Author Topic: SpaceX's next big commercial customer  (Read 17996 times)

Offline IainMcClatchie

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Re: SpaceX's next big commercial customer
« Reply #60 on: 03/28/2018 01:22 am »
Well, FarmersEdge is a customer now....What he uses it for is kinda silly.

That's my point.  I've yet to hear about a non-silly need for Planet Labs style imagery.  The kind of need where lots of folks in the same situation say, yeah, that's a good idea, and buy as well.

Offline Robotbeat

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Re: SpaceX's next big commercial customer
« Reply #61 on: 03/28/2018 01:55 am »
Planet Labs is awesome for checking on construction status. Particularly their new Skybox which has 0.9m imagery.

I can check to see if Raptor or BE-4 has had any test firings and when based on ground burn markings. I can watch as Tesla expands the Gigafactory, places solar panels, etc.

If you want to know what your competitors are up to or if some company you’re considering investing in is BSing you, Planet Labs provides pretty valuable insight. The higher resolution Skyboxes are a real game-changer, too. You can see exactly what stage of construction something is in. You can measure stockpiles of coal or other commodities.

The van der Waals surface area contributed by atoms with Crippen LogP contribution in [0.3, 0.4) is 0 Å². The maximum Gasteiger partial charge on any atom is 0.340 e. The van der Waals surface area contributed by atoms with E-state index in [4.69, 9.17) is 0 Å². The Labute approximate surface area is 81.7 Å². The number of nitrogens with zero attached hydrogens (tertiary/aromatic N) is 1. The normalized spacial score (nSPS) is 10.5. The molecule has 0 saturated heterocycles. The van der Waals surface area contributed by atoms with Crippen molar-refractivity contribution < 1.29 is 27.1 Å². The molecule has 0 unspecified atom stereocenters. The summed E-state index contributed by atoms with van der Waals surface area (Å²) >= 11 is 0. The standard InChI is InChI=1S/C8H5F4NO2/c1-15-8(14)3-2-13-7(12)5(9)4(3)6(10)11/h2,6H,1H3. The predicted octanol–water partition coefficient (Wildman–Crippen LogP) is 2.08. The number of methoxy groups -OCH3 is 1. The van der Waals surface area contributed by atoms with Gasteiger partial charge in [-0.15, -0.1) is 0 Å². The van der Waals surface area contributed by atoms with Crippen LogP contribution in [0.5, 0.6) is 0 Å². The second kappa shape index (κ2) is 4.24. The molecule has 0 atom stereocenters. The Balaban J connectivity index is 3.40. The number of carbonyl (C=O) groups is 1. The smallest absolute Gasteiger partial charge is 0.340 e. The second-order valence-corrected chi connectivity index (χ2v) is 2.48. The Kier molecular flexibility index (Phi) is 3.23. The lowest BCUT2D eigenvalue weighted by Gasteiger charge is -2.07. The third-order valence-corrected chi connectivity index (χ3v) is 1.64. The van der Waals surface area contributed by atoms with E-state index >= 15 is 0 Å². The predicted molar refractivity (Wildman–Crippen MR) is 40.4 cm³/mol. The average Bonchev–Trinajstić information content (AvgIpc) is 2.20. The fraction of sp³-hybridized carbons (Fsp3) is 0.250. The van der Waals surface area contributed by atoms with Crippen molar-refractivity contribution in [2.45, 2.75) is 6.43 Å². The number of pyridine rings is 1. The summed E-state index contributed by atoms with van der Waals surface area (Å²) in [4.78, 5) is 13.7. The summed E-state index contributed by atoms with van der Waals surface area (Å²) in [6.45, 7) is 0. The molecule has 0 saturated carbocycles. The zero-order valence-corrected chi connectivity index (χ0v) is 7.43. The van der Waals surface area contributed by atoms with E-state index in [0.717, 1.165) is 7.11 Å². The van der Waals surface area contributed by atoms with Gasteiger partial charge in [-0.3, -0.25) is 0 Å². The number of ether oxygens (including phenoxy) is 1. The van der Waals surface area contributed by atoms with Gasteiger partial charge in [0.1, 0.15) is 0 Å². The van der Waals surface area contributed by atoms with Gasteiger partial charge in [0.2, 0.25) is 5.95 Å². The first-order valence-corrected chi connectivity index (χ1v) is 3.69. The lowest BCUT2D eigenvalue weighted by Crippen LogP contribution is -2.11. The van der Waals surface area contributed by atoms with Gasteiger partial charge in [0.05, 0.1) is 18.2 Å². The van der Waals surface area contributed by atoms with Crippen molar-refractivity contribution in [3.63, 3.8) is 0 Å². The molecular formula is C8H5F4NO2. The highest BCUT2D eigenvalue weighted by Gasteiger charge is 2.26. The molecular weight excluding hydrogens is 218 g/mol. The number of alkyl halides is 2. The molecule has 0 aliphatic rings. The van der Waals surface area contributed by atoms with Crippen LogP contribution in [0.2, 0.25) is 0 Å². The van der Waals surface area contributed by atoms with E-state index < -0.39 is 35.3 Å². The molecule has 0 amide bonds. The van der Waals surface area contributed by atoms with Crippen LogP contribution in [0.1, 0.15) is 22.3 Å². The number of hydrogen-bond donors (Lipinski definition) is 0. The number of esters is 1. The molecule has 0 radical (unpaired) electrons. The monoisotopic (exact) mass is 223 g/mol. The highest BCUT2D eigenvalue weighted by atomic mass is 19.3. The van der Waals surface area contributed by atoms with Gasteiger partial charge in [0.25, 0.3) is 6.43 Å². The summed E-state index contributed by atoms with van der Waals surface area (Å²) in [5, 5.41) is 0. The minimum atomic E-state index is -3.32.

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Offline rory

Re: SpaceX's next big commercial customer
« Reply #62 on: 03/28/2018 02:28 am »
Well, FarmersEdge is a customer now....What he uses it for is kinda silly.

That's my point.  I've yet to hear about a non-silly need for Planet Labs style imagery.  The kind of need where lots of folks in the same situation say, yeah, that's a good idea, and buy as well.

Who's to say the FarmersEdge daily satellite imagery is silly? They've been resellers since at least early 2016, along with FarmLogs. It's important enough to their product that it's featured on the top bar of their website — in fact it seems to be the basis of all their mapping features.

FarmersEdge has raised over $60 million. FarmLogs has raised another $37 million. I think it's safe to say their Planet imagery is providing real value to many paying customers.

Offline Kansan52

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Re: SpaceX's next big commercial customer
« Reply #63 on: 03/28/2018 01:17 pm »
Your right. Only meant the one example was fun and silly. It was meant to say I don't know how the data is used by the customer.

Offline niwax

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Re: SpaceX's next big commercial customer